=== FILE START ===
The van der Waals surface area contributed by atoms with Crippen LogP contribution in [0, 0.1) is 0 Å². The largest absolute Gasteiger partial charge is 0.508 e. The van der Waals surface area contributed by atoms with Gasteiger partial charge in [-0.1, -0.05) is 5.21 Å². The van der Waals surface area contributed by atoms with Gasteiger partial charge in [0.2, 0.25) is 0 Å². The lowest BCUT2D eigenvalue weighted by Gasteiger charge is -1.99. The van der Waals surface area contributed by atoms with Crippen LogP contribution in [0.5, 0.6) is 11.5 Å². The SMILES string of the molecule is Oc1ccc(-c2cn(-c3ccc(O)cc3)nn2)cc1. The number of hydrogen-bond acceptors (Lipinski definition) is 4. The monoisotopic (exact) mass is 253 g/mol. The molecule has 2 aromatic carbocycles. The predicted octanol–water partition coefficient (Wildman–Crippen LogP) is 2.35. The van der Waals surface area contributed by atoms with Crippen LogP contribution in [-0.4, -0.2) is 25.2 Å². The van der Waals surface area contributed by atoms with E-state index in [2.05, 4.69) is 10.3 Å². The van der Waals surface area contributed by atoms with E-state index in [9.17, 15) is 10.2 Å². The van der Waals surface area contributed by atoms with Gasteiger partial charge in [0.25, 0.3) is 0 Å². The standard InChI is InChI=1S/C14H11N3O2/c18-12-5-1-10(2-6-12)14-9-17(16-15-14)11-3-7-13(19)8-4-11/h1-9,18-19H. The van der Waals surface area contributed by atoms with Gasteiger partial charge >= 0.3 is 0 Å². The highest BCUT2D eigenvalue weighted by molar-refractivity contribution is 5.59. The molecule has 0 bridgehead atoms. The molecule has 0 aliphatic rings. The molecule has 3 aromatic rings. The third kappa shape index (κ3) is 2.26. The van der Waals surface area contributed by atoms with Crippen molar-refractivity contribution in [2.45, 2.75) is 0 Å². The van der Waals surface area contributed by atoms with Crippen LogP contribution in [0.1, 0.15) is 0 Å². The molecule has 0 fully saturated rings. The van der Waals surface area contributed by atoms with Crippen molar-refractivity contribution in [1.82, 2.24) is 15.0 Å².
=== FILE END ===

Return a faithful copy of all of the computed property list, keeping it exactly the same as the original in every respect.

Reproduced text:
The van der Waals surface area contributed by atoms with Crippen LogP contribution in [0, 0.1) is 0 Å². The largest absolute Gasteiger partial charge is 0.508 e. The van der Waals surface area contributed by atoms with Gasteiger partial charge in [-0.1, -0.05) is 5.21 Å². The van der Waals surface area contributed by atoms with Gasteiger partial charge in [0.2, 0.25) is 0 Å². The lowest BCUT2D eigenvalue weighted by Gasteiger charge is -1.99. The van der Waals surface area contributed by atoms with Crippen LogP contribution in [0.5, 0.6) is 11.5 Å². The SMILES string of the molecule is Oc1ccc(-c2cn(-c3ccc(O)cc3)nn2)cc1. The number of hydrogen-bond acceptors (Lipinski definition) is 4. The monoisotopic (exact) mass is 253 g/mol. The molecule has 2 aromatic carbocycles. The predicted octanol–water partition coefficient (Wildman–Crippen LogP) is 2.35. The van der Waals surface area contributed by atoms with Crippen LogP contribution in [-0.4, -0.2) is 25.2 Å². The van der Waals surface area contributed by atoms with E-state index in [2.05, 4.69) is 10.3 Å². The van der Waals surface area contributed by atoms with E-state index in [9.17, 15) is 10.2 Å². The van der Waals surface area contributed by atoms with Gasteiger partial charge in [0.25, 0.3) is 0 Å². The standard InChI is InChI=1S/C14H11N3O2/c18-12-5-1-10(2-6-12)14-9-17(16-15-14)11-3-7-13(19)8-4-11/h1-9,18-19H. The van der Waals surface area contributed by atoms with Gasteiger partial charge >= 0.3 is 0 Å². The highest BCUT2D eigenvalue weighted by molar-refractivity contribution is 5.59. The molecule has 0 bridgehead atoms. The molecule has 0 aliphatic rings. The molecule has 3 aromatic rings. The third kappa shape index (κ3) is 2.26. The van der Waals surface area contributed by atoms with Crippen molar-refractivity contribution in [2.45, 2.75) is 0 Å². The van der Waals surface area contributed by atoms with Crippen LogP contribution in [0.1, 0.15) is 0 Å². The molecule has 0 fully saturated rings. The van der Waals surface area contributed by atoms with Crippen molar-refractivity contribution in [1.82, 2.24) is 15.0 Å².